Victoria’s jump into 400m racing accelerated over the last few years, so much so that it now accounts for more than a third of all provincial programs. It did that by adding new trips to old tracks (Ballarat), by lengthening existing shorter trips (Horsham, Shepparton, Warrnambool) and by building new tracks with optional distances (Geelong, Warragul). Sale and Bendigo were also re-built but their shorter trips were largely left as they were – 440m and 425m respectively.
It seems that trainers welcomed the change. Punters should be more wary. Breeders will have had to take note.
All told, it is a dubious trend. Unfortunately, it has been copied elsewhere. WA, SA, NSW and Queensland have taken steps in that direction, too.
I say unfortunately because it has meant increased attention to speedy but less robust dogs. The long term impact on the breed must be profound – fewer dogs suitable for 700m racing, for example. Still, that is far from the only issue worth debating.
If you look into the detail of 400m racing some interesting evidence emerges. The table below shows three columns: the number of winners from box 1, the number from box 8 and the relationship of one to the other. The figures come from the latest published lists and involve generally 400 or more samples (which makes them fairly reliable).
|Track||Distance||Box 1||Box 8||8:1 %|
Normally, you would expect to see box 8 produce about two thirds as many winners as box 1 – ie a ratio of 60% to 70%. That reflects the longer distance the 8 dog has to cover and the traffic from the other seven dogs that it has to negotiate. It can overcome that by jumping clear at the start or by motoring up on the way to the turn (if it is good enough). The former happens occasionally but the latter is very difficult in these shortish races because of the closeness of the start to the turn.
Yet it is happening. Box 8 is winning more than its fair share of races and, in the case of Geelong, it has gone to an almost crazy level.
There can be only one reason for this bias: the middle five or six dogs are getting squeezed out of the race. As the field goes quickly into the nearby turn, the bookends – 1 and 8 – are tending to get a free run around while the rest are suffering the consequences. That sort of interference leads to unpredictable race results. It is verified by the fact that average win dividends (excluding maiden races) are higher for these short races than they are for longer trips at the same track – ie at Geelong 460m, Horsham 480m, Shepparton 450m, Warragul 460m and Warrnambool 450m.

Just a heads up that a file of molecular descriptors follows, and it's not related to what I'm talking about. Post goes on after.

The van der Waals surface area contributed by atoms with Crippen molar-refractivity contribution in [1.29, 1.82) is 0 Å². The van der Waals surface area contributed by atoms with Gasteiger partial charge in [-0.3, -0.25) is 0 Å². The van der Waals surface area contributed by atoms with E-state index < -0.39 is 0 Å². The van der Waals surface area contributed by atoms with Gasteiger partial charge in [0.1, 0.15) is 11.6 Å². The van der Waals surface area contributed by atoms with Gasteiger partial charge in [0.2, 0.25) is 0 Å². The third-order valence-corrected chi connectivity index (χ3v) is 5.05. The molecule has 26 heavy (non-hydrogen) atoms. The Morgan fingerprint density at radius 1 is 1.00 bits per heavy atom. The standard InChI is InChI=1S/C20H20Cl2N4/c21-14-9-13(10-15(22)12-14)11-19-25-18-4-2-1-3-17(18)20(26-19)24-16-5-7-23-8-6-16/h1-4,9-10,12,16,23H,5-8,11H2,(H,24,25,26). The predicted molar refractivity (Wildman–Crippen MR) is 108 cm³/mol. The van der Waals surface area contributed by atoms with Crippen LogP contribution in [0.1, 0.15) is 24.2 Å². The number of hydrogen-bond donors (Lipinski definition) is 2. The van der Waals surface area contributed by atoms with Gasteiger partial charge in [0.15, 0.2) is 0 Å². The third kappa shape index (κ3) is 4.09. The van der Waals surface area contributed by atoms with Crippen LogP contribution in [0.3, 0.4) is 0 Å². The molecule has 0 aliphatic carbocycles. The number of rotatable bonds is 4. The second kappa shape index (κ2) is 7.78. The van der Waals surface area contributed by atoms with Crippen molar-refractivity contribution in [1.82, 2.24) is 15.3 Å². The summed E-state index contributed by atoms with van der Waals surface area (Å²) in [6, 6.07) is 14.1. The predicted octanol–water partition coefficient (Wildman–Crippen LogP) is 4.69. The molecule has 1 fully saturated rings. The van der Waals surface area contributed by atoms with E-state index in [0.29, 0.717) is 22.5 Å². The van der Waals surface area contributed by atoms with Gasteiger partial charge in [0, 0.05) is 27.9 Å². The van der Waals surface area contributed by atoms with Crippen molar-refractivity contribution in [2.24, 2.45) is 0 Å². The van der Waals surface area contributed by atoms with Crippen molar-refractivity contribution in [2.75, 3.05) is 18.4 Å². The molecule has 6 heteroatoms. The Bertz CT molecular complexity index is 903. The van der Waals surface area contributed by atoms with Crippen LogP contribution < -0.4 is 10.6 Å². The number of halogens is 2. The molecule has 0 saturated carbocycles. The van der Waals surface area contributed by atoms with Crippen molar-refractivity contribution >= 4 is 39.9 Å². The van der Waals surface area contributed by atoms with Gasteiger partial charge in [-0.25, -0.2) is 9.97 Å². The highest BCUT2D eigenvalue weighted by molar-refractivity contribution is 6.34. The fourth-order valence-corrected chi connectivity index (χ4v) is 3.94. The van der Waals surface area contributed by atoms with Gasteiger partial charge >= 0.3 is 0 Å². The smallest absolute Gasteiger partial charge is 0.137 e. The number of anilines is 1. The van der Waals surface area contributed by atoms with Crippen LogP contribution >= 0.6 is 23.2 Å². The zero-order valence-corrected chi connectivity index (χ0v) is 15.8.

For example, over the last couple of years the average dividend for Warrnambool 390m winners was $6.52 while for the 450m trip they averaged only $5.76 (NSW tote). One is harder to pick than the other.
Additionally, more falls occur in 400m races than in the 450m bracket, further emphasising the interference level.
In the longer races, the dogs have more time to sort themselves out. They are not all bearing hard left as soon as they come out of the boxes. Therefore interference is lower and the 8 dog does not get a free ride. It has to win on its merits. And it wins relatively fewer races than over the short trip.
All this adds up to three things.
First, we have not learnt how to build tracks well enough. Track peculiarities are outweighing the ability of dogs to negotiate them. Not enough study has gone into the fine points of track design.
Second, disruptive races are a turn-off for punters. When the difficulty factor is too high, it outranks the ability of investors to work out form. Since this is where the industry’s income is derived, that’s a serious issue. In any case, my observation is that people prefer longer races – they want to get a good run for their money.
Third, the over-emphasis on shorter races is favouring dogs without stamina. It may well be influencing the selection of sires, which is something those more skilled in the art should be looking at. It is certainly not helping the development of stayers.
And, to the points in this article we should add the increased scheduling of races nearer the 300m mark – as, for example, at Albion Park, Grafton, Dapto, Richmond, Mandurah, Cranbourne and Traralgon. In the latter two cases they often make up half the program. They are not genuine races but merely jumping contests.
Some clubs have commented that “this is what trainers are asking for”. Perhaps so, but clubs and authorities might note that trainers do not provide the industry’s income, customers do.
A solution? Well, as an interim measure, but not a short term one, cut prize money for races of 400m or less by one third to one half and shift the cash saved to races of 600m or more. It might take a few years but I betcha that will be a big help.